VMI's commandant will retire at the end of the school year

By IAN SHAPIRA | The Washington Post | Published: January 23, 2021

The commandant of the Virginia Military Institute, William "Bill" Wanovich, who came under scrutiny for posing in a photo mocking Hispanics at a campus Halloween party three years ago, is retiring at the end of the academic year, the college announced Friday.

Wanovich's pending departure marks the latest major disruption at VMI since The Washington Post published a series of stories exposing racism at the nation's oldest state-supported military college.

The revelations prompted Virginia Democratic Gov. Ralph Northam, a VMI graduate, to order an independent investigation into what he called the school's "clear and appalling culture of ongoing structural racism." The investigation will be completed later this year.

In October, the college's longtime superintendent, retired Gen. J.H. Binford Peay III, resigned. He was replaced by retired Army Maj. Gen. Cedric T. Wins, the college's first Black leader in its 181-year history. Wins is serving as interim superintendent until the college selects a permanent successor to Peay later this year.

Wanovich, who graduated from VMI in 1987, became commandant in 2014 after serving 27 years in the Army, according to an email sent to the VMI community. The retired colonel, who did not return messages seeking comment, oversees military training for 1,700 cadets at the Lexington, Va., school, where about 6 percent of the student body is Black.

In 2017, Wanovich posed in a picture taken at the cadets' annual Halloween costume party alongside students dressed up in cardboard boxes as "Trump's Wall." The words "Keep Out" and "No Cholos," a slur against Mexicans, were scrawled on the students' costume.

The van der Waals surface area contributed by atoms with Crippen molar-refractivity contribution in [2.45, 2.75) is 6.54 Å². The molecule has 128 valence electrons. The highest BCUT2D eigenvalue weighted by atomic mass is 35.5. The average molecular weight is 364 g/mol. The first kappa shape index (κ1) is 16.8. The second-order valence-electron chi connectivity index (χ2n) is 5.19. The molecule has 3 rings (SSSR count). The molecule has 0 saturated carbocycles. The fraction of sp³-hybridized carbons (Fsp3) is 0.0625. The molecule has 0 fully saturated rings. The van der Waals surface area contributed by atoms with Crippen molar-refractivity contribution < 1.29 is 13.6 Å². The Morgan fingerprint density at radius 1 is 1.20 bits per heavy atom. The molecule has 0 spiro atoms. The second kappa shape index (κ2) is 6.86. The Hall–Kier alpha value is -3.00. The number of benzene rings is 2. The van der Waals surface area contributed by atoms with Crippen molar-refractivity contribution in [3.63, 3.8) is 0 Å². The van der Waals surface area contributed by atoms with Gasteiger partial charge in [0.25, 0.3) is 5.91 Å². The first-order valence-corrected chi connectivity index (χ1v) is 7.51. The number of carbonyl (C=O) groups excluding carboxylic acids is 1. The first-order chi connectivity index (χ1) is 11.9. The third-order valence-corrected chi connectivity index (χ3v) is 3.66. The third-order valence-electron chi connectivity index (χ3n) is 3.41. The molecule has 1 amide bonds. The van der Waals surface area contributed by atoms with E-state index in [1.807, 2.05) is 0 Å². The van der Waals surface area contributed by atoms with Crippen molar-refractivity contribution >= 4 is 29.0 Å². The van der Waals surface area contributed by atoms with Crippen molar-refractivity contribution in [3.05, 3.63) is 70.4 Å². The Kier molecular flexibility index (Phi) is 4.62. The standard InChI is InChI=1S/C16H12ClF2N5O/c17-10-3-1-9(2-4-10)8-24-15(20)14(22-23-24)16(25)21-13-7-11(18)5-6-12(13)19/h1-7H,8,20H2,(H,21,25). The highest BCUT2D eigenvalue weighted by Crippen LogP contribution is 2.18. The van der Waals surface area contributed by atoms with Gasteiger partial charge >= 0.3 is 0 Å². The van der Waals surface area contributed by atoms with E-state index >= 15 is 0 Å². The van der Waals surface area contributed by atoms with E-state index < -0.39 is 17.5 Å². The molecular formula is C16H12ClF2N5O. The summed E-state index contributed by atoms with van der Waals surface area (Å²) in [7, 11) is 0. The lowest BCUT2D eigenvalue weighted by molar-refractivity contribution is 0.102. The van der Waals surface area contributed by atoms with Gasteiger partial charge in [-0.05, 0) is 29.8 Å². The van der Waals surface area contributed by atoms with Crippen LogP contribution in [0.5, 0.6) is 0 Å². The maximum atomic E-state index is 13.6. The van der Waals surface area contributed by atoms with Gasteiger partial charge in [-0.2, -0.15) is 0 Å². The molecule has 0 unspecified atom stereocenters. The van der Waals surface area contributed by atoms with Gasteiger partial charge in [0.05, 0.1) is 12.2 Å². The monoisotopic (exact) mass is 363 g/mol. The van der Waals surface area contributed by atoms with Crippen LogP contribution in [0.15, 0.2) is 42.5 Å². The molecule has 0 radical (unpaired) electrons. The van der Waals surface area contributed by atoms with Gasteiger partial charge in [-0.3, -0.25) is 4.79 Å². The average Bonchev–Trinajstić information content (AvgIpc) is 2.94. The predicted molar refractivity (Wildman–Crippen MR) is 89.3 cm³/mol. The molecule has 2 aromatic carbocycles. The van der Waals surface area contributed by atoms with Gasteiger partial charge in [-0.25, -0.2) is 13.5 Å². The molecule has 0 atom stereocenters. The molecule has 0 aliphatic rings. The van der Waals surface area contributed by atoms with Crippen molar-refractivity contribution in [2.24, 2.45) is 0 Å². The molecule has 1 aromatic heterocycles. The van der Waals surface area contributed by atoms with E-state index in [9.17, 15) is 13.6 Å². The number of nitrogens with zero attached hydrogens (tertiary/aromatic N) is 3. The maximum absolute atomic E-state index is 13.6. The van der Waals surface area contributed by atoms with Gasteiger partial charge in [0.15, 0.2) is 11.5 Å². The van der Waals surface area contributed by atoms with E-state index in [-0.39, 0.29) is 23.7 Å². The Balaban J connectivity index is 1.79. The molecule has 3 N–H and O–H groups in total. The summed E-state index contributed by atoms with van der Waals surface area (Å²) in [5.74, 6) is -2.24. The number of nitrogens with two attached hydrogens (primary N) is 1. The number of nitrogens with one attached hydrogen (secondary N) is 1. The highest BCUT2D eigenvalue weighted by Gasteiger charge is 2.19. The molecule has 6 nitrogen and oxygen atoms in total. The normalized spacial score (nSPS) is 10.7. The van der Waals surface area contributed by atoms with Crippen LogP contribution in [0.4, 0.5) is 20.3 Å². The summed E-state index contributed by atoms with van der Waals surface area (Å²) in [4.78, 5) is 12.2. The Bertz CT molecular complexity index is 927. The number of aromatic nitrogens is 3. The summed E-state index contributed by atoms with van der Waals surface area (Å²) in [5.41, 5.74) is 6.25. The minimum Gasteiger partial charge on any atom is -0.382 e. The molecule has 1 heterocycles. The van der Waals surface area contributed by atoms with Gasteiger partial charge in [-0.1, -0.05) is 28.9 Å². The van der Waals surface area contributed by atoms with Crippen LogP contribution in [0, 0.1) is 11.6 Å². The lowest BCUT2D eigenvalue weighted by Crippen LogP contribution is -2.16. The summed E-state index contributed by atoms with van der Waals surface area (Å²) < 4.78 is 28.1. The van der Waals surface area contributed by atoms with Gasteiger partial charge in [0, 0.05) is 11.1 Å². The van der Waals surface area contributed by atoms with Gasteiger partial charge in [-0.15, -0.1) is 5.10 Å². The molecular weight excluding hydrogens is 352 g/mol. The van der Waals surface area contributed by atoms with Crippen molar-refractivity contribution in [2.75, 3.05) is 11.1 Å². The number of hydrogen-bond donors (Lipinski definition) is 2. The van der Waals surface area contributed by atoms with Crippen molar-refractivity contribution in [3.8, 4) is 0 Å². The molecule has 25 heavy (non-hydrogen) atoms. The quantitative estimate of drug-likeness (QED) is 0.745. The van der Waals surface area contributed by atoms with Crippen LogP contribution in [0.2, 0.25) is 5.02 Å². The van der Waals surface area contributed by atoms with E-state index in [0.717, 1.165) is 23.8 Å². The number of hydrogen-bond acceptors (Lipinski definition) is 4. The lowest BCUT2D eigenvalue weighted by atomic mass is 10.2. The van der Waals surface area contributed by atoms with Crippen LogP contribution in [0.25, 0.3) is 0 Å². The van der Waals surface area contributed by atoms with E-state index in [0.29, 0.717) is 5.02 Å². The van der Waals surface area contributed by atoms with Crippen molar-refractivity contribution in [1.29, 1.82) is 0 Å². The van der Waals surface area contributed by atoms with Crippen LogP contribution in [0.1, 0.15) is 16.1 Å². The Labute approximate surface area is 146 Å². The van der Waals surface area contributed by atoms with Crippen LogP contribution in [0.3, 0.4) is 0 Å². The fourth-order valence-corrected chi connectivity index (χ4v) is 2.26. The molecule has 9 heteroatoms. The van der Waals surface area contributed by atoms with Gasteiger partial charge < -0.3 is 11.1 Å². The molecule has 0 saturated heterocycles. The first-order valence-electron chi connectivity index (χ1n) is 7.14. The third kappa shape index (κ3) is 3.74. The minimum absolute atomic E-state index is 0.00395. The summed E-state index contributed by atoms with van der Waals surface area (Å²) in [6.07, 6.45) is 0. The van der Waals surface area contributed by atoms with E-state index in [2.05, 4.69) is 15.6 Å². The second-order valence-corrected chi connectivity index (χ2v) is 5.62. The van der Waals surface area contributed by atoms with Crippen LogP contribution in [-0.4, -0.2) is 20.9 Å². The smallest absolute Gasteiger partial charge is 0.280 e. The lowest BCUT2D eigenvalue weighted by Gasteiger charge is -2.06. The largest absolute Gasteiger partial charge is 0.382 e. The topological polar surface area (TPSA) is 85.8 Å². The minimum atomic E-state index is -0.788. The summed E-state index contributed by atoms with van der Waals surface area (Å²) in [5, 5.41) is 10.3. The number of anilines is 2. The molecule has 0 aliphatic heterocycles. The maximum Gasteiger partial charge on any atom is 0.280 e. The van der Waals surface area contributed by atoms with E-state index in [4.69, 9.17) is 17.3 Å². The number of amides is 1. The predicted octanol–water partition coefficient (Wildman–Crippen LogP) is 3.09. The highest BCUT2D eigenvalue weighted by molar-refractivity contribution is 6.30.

In a statement shortly after the image surfaced online, the school said the costume "was in poor taste and demonstrated a lack of appreciation that it was offensive. . . . The VMI leadership does not tolerate this type of behavior and is addressing the matter with the Corps of Cadets."

In December, The Post published a story about Rafael Jenkins, a student who is Black and Hispanic and was threatened with a lynching by a White student in August 2018. When his father told Wanovich that he wanted the White student expelled, he said Wanovich responded by saying that many of VMI's cadets had grown up in racist homes and that he hoped the college could change them.

Wanovich, 55, disputed that characterization of their conversation.

"I believe that I told [the father] that like all schools, VMI receives young men and women here with different maturity levels and a wide variety of experiences and backgrounds, both good and bad, as they are growing up," Wanovich said in email to The Post. "I told him that young men and women are sometimes prone to make mistakes. I said that we work very hard to provide all cadets a good experience, leadership opportunities, responsibility and character development, all in hopes that each of these cadets will continue to grow throughout their time here and leave as better citizens and people."

Bill Wyatt, VMI's spokesman, said Wanovich's decision to retire had nothing to do with the controversy over the Trump border wall picture or the state investigation into racism. He said Wanovich had been planning the move since September and wanted to spend more time with his family.

According to Washington Business Journal's 2020 database of Virginia's top publicly paid earners, Wanovich made just over $143,000 a year.

"Col. Wanovich has instilled a great deal of professionalism and integrity to the Corps of Cadets during his time as commandant," Wins said. "We appreciate his dedication to the Institute and service to the nation and commonwealth."

VMI, which was founded in 1839 and whose cadets fought and died for the Confederacy during the Civil War, has long struggled with accusations of racism. It was the last public college in Virginia to integrate in 1968.

In December, after years of resistance, VMI finally removed a century-plus old statue of Confederate Gen. Stonewall Jackson that sat in the center of campus, right in front of the student barracks. Until a few years ago, students had to salute the statue of Jackson, who taught physics at the college and enslaved six people. The decision to cart the statue off was so contentious that two VMI Board of Visitors members resigned right before the board took its vote.